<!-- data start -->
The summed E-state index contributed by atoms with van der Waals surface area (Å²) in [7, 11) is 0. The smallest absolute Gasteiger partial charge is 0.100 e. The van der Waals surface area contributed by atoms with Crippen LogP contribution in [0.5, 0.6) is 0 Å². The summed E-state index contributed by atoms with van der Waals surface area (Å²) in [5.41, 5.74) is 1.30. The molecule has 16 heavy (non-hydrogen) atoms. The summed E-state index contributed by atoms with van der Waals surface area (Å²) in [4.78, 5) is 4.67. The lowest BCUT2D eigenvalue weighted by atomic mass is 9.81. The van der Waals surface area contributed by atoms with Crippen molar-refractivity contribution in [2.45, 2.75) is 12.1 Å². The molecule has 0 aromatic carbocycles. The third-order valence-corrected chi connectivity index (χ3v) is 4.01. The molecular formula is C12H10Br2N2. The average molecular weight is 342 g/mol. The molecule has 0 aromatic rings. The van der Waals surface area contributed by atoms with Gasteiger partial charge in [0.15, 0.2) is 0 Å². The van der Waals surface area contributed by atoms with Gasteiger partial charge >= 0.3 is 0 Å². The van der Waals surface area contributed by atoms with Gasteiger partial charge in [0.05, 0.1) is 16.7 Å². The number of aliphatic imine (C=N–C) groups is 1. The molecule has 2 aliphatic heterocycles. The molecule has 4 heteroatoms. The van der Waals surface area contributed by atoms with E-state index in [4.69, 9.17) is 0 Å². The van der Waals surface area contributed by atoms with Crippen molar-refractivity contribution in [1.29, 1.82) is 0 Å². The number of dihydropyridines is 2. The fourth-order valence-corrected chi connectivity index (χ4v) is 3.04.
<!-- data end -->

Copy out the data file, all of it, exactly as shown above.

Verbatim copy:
The summed E-state index contributed by atoms with van der Waals surface area (Å²) in [7, 11) is 0. The smallest absolute Gasteiger partial charge is 0.100 e. The van der Waals surface area contributed by atoms with Crippen LogP contribution in [0.5, 0.6) is 0 Å². The summed E-state index contributed by atoms with van der Waals surface area (Å²) in [5.41, 5.74) is 1.30. The molecule has 16 heavy (non-hydrogen) atoms. The summed E-state index contributed by atoms with van der Waals surface area (Å²) in [4.78, 5) is 4.67. The lowest BCUT2D eigenvalue weighted by atomic mass is 9.81. The van der Waals surface area contributed by atoms with Crippen molar-refractivity contribution in [2.45, 2.75) is 12.1 Å². The molecule has 0 aromatic carbocycles. The third-order valence-corrected chi connectivity index (χ3v) is 4.01. The molecular formula is C12H10Br2N2. The average molecular weight is 342 g/mol. The molecule has 0 aromatic rings. The van der Waals surface area contributed by atoms with Gasteiger partial charge in [0.15, 0.2) is 0 Å². The van der Waals surface area contributed by atoms with Gasteiger partial charge >= 0.3 is 0 Å². The van der Waals surface area contributed by atoms with Gasteiger partial charge in [0.05, 0.1) is 16.7 Å². The number of aliphatic imine (C=N–C) groups is 1. The molecule has 2 aliphatic heterocycles. The molecule has 4 heteroatoms. The van der Waals surface area contributed by atoms with E-state index in [4.69, 9.17) is 0 Å². The van der Waals surface area contributed by atoms with Crippen molar-refractivity contribution in [1.29, 1.82) is 0 Å². The number of dihydropyridines is 2. The fourth-order valence-corrected chi connectivity index (χ4v) is 3.04.